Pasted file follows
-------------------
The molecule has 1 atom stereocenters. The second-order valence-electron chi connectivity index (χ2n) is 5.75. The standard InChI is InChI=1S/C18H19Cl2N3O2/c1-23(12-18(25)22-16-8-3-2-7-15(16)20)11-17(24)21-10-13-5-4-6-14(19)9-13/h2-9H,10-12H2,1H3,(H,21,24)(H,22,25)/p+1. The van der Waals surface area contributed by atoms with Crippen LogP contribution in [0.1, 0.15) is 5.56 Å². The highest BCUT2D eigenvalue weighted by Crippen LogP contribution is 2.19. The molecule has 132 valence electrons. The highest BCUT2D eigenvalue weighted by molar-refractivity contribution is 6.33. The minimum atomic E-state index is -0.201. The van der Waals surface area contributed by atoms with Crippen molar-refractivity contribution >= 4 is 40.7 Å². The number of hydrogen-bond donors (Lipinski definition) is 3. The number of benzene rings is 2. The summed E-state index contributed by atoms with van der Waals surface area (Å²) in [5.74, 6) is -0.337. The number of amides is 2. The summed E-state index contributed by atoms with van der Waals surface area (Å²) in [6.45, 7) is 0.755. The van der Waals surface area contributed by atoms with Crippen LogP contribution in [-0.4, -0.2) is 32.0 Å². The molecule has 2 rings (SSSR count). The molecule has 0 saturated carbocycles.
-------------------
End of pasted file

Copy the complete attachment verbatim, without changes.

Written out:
The molecule has 1 atom stereocenters. The second-order valence-electron chi connectivity index (χ2n) is 5.75. The standard InChI is InChI=1S/C18H19Cl2N3O2/c1-23(12-18(25)22-16-8-3-2-7-15(16)20)11-17(24)21-10-13-5-4-6-14(19)9-13/h2-9H,10-12H2,1H3,(H,21,24)(H,22,25)/p+1. The van der Waals surface area contributed by atoms with Crippen LogP contribution in [0.1, 0.15) is 5.56 Å². The highest BCUT2D eigenvalue weighted by Crippen LogP contribution is 2.19. The molecule has 132 valence electrons. The highest BCUT2D eigenvalue weighted by molar-refractivity contribution is 6.33. The minimum atomic E-state index is -0.201. The van der Waals surface area contributed by atoms with Crippen molar-refractivity contribution >= 4 is 40.7 Å². The number of hydrogen-bond donors (Lipinski definition) is 3. The number of benzene rings is 2. The summed E-state index contributed by atoms with van der Waals surface area (Å²) in [5.74, 6) is -0.337. The number of amides is 2. The summed E-state index contributed by atoms with van der Waals surface area (Å²) in [6.45, 7) is 0.755. The van der Waals surface area contributed by atoms with Crippen LogP contribution in [-0.4, -0.2) is 32.0 Å². The molecule has 2 rings (SSSR count). The molecule has 0 saturated carbocycles.